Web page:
LEGO Harry Potter: Years 1-4 Review

I was fully expecting to be unimpressed with LEGO Harry Potter: Years 1-4. As a Harry Potter fan, I’ve been let down by a vast majority of The Boy Who Lived’s videogame adaptations. I’ve also grown jaded and bored with the LEGO series of games. There’s only so much you can do with that formula of "blast everything, collect studs" gameplay before you get tired of it and beg for something different and fresh. And while LEGO Harry Potter features the same core gameplay as the others, Travellers’ Tales has changed and added enough details to create a game that utilizes the Harry Potter license well and is much more fun than their past few LEGO games.

LEGO Harry Potter retells the stories of the first four Harry Potter movies through the LEGO series’ usual pantomime-heavy and humorous cutscenes. If you aren’t familiar with the stories, these versions won’t help your understanding much as no one speaks, and who a character is or what they are conveying will be lost on those not up to speed. It doesn’t mean you won’t have fun, you just won’t know who is who or what the events unfolding in front of you mean.

Baby Potter 

The core gameplay is largely the same as previous entries. You’ll run and jump through stages from the movies, collecting studs as you blast environmental objects and build new structures out of LEGO blocks to move forward. The levels also feature numerous collectibles for you to find, ramping up the replay value for multiple run-throughs with different characters that each have different abilities.

Now this sounds like the exact same game as say, LEGO Star Wars, but what I wasn’t expecting was what Travellers’ Tales did when you’re not in a level. Instead of a drab hub world where you just run to whatever story or level you want, they recreated Hogwarts and its surrounding areas, allowing you to explore and discover all of the secrets and mysteries of the famed magical castle, turning the game into a sort of "Metroid lite" experience. Certain areas of The Leaky Cauldron, Diagon Alley, and Hogwarts are closed off unless you have a certain ability or spell that will allow you to progress. How do you get these new spells so you can progress deeper in Hogwarts? By going to classes where you meet the professors and learn the abilities. I just nerded out typing that line.

This lone addition to the formula makes your progression through the game feel more organic and freeform. Instead of progressing to the next level in a linear fashion, linked by a bland hub world, LEGO Harry Potter has you go to class, explore Hogwarts however you like, and and head to the next part of the story whenever you’re ready. Nearly Headless Nick will always lead you to your next area with a trail of ghost studs if you get lost or if you choose to continue, but the game never pushes you in any one direction forcibly.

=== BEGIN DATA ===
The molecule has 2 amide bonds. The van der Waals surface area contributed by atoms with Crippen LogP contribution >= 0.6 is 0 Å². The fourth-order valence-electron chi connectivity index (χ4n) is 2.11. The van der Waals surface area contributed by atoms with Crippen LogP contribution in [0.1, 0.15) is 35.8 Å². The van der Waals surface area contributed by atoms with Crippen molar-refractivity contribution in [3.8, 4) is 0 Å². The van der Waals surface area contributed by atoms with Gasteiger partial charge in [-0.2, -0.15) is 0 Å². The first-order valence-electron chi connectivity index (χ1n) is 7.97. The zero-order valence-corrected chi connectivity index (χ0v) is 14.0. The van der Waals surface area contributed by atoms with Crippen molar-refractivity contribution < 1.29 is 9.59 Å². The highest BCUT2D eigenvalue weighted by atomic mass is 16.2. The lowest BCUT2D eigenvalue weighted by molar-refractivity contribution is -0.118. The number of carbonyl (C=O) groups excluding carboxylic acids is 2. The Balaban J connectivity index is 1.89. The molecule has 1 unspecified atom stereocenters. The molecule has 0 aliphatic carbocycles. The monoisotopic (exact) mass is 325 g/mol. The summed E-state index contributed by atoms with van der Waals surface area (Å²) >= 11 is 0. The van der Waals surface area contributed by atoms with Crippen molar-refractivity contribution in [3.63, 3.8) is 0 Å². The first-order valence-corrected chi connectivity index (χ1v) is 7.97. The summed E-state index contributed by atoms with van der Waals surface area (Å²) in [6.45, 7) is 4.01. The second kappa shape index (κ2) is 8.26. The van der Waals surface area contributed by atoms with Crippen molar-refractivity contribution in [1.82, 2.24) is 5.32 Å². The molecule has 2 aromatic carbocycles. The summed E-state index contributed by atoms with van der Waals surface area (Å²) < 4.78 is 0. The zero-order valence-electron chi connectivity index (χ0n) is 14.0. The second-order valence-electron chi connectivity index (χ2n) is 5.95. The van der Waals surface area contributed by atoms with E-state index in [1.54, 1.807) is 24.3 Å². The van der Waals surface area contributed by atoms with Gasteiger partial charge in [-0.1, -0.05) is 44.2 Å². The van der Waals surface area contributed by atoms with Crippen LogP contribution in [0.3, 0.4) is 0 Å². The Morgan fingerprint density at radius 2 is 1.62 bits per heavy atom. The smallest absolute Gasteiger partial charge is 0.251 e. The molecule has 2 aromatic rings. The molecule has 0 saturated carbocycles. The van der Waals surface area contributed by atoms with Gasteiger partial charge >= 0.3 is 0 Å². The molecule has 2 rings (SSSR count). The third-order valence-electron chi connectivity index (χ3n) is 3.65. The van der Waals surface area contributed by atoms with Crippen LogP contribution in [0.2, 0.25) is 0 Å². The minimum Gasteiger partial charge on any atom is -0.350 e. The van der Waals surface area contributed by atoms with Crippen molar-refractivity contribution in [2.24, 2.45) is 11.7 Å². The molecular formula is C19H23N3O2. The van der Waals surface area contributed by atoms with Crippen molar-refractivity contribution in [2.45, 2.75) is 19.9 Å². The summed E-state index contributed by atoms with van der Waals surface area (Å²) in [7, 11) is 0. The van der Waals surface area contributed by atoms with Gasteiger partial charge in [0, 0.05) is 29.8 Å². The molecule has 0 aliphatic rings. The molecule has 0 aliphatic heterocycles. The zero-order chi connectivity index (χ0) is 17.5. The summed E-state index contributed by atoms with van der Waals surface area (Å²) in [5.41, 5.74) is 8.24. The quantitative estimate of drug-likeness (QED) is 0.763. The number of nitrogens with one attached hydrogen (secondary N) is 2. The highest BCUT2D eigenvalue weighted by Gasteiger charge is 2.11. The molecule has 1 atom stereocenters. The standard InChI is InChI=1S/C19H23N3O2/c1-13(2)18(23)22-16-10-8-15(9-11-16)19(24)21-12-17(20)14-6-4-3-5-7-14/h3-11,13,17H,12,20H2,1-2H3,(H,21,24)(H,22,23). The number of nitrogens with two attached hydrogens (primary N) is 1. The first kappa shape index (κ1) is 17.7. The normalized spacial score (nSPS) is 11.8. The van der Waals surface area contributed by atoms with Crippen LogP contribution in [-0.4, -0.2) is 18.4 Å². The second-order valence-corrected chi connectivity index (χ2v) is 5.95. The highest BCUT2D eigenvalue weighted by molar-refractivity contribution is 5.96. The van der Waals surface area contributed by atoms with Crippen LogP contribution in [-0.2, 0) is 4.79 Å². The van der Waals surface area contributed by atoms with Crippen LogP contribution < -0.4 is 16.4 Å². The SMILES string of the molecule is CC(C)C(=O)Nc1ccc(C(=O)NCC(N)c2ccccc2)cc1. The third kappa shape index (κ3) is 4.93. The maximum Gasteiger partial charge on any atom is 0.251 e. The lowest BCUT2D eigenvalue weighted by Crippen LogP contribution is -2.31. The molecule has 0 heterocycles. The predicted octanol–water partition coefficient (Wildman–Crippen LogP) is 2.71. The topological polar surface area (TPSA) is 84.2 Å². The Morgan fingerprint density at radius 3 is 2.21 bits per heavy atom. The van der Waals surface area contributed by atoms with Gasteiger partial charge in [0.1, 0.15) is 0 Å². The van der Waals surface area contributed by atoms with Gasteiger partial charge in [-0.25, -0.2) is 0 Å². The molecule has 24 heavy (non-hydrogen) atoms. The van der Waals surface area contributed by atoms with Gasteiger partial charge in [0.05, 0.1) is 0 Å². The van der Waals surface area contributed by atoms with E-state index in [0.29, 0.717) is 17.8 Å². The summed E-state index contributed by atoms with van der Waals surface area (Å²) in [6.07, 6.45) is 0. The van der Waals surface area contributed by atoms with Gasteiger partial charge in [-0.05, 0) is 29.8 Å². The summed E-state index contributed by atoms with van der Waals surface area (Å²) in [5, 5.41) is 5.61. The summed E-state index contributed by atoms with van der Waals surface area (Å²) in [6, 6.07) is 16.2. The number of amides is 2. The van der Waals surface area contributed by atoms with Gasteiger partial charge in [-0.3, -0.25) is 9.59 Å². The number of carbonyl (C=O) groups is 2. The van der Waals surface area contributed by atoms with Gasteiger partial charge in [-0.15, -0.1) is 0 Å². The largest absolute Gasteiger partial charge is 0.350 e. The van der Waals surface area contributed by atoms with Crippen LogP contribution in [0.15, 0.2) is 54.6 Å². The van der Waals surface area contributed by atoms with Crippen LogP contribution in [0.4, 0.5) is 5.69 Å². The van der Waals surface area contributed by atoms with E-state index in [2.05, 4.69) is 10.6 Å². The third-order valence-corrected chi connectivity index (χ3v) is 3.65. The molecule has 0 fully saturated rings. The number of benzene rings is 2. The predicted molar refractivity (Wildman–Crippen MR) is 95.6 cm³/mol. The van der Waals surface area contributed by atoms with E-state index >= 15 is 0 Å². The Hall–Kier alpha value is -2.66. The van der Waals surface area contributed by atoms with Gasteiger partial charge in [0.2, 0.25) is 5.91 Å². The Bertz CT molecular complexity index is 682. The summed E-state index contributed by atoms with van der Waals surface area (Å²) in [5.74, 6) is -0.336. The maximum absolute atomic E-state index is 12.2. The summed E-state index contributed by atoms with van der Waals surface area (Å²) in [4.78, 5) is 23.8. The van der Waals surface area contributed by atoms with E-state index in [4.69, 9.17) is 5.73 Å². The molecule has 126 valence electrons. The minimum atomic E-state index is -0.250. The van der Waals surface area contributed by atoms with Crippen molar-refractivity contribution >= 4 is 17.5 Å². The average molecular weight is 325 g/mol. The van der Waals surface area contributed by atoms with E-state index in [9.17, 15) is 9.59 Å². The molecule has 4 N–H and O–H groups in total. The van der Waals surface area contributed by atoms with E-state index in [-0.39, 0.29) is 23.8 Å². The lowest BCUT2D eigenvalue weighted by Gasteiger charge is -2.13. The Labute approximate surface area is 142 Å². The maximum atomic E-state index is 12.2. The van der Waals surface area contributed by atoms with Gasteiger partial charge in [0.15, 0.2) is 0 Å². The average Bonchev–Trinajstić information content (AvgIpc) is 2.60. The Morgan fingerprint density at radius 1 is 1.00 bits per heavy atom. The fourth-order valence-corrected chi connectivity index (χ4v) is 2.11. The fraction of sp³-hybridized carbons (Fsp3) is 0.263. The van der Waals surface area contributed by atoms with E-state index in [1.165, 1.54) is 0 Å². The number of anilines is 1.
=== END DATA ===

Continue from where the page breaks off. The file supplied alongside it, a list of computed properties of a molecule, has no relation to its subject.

The game has also been improved technically in a few areas. Spells automatically track to your targets and attacks will fly towards your nearest enemy without the need to lock on. NPCs don’t get in your way anymore, and your companions keep their distance and don’t clog your platforming or spellcasting. The platforming itself is still a little loose and you’ll make a few jumps without knowing your landing spot or the distance of the jump, making plummeting down pits a common occurrence. The game also falls back on a few of the same puzzles repeatedly throughout the game. A cauldron puzzle where you have to combine items to make potions is used a few too many times, to the point that I groaned every time I saw it.

The trio

When you think you’re done exploring the game, though, LEGO Harry Potter proceeds to dump more and more content on you. You can search for Gold Bricks, which unlock bonus levels and story-specific items to build out of LEGOs. There are also tons of characters to buy and play as, build your own custom character, or unlock cheats, which change up the game with humorous results. Walking around with carrot-stick wands wearing silly disguises tickled my funny bone a few times.

You can also build your own levels with the returning Level Builder and play them with your friends. Unfortunately you can only do this locally and there is no online sharing. I was hoping Travellers’ Tales would include the feature in this game, but they still haven’t implemented it. It would be nice to play other players’ custom levels, like a sort of LEGO LittleBigPlanet, but you can only romp around in your own creations.

LEGO Harry Potter: Years 1-4 takes the famed magical license and uses it to its fullest; the game is much deeper than it seems and presents a universe that feels tailored for the LEGO treatment. A few technical issues aside, LEGO Harry Potter is a game that is truly fun for all ages and above all, a game first and a license second.

4 out of 5


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Author: Matt Erazo View all posts by

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